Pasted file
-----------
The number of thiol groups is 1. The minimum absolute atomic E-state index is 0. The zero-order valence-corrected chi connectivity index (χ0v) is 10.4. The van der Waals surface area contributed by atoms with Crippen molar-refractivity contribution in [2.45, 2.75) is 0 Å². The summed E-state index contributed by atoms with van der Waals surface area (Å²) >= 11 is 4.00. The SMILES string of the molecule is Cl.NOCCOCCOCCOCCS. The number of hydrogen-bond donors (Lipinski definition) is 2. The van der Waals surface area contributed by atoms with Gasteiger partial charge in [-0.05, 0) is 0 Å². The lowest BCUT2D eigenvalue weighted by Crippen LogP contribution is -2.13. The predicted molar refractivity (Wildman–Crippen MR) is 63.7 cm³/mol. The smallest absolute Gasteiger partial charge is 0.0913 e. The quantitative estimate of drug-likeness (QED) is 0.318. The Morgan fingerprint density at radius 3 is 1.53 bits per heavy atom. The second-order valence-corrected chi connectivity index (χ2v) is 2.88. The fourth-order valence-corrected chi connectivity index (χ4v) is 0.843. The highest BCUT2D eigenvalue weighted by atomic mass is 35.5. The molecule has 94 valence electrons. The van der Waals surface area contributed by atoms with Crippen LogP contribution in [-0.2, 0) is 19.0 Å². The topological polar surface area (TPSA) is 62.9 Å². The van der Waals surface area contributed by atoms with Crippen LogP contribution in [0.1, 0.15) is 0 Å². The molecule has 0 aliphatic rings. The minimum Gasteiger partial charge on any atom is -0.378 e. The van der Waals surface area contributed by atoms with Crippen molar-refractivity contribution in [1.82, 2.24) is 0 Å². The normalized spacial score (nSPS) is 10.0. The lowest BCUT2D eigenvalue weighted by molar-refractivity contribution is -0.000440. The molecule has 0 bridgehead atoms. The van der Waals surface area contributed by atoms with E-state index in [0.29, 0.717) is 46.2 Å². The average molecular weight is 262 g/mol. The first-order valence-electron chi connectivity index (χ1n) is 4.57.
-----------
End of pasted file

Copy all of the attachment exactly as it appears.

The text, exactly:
The number of thiol groups is 1. The minimum absolute atomic E-state index is 0. The zero-order valence-corrected chi connectivity index (χ0v) is 10.4. The van der Waals surface area contributed by atoms with Crippen molar-refractivity contribution in [2.45, 2.75) is 0 Å². The summed E-state index contributed by atoms with van der Waals surface area (Å²) >= 11 is 4.00. The SMILES string of the molecule is Cl.NOCCOCCOCCOCCS. The number of hydrogen-bond donors (Lipinski definition) is 2. The van der Waals surface area contributed by atoms with Gasteiger partial charge in [-0.05, 0) is 0 Å². The lowest BCUT2D eigenvalue weighted by Crippen LogP contribution is -2.13. The predicted molar refractivity (Wildman–Crippen MR) is 63.7 cm³/mol. The smallest absolute Gasteiger partial charge is 0.0913 e. The quantitative estimate of drug-likeness (QED) is 0.318. The Morgan fingerprint density at radius 3 is 1.53 bits per heavy atom. The second-order valence-corrected chi connectivity index (χ2v) is 2.88. The fourth-order valence-corrected chi connectivity index (χ4v) is 0.843. The highest BCUT2D eigenvalue weighted by atomic mass is 35.5. The molecule has 94 valence electrons. The van der Waals surface area contributed by atoms with Crippen LogP contribution in [-0.2, 0) is 19.0 Å². The topological polar surface area (TPSA) is 62.9 Å². The van der Waals surface area contributed by atoms with Crippen LogP contribution in [0.1, 0.15) is 0 Å². The molecule has 0 aliphatic rings. The minimum Gasteiger partial charge on any atom is -0.378 e. The van der Waals surface area contributed by atoms with Crippen molar-refractivity contribution in [1.82, 2.24) is 0 Å². The normalized spacial score (nSPS) is 10.0. The lowest BCUT2D eigenvalue weighted by molar-refractivity contribution is -0.000440. The molecule has 0 bridgehead atoms. The van der Waals surface area contributed by atoms with E-state index in [0.29, 0.717) is 46.2 Å². The average molecular weight is 262 g/mol. The first-order valence-electron chi connectivity index (χ1n) is 4.57.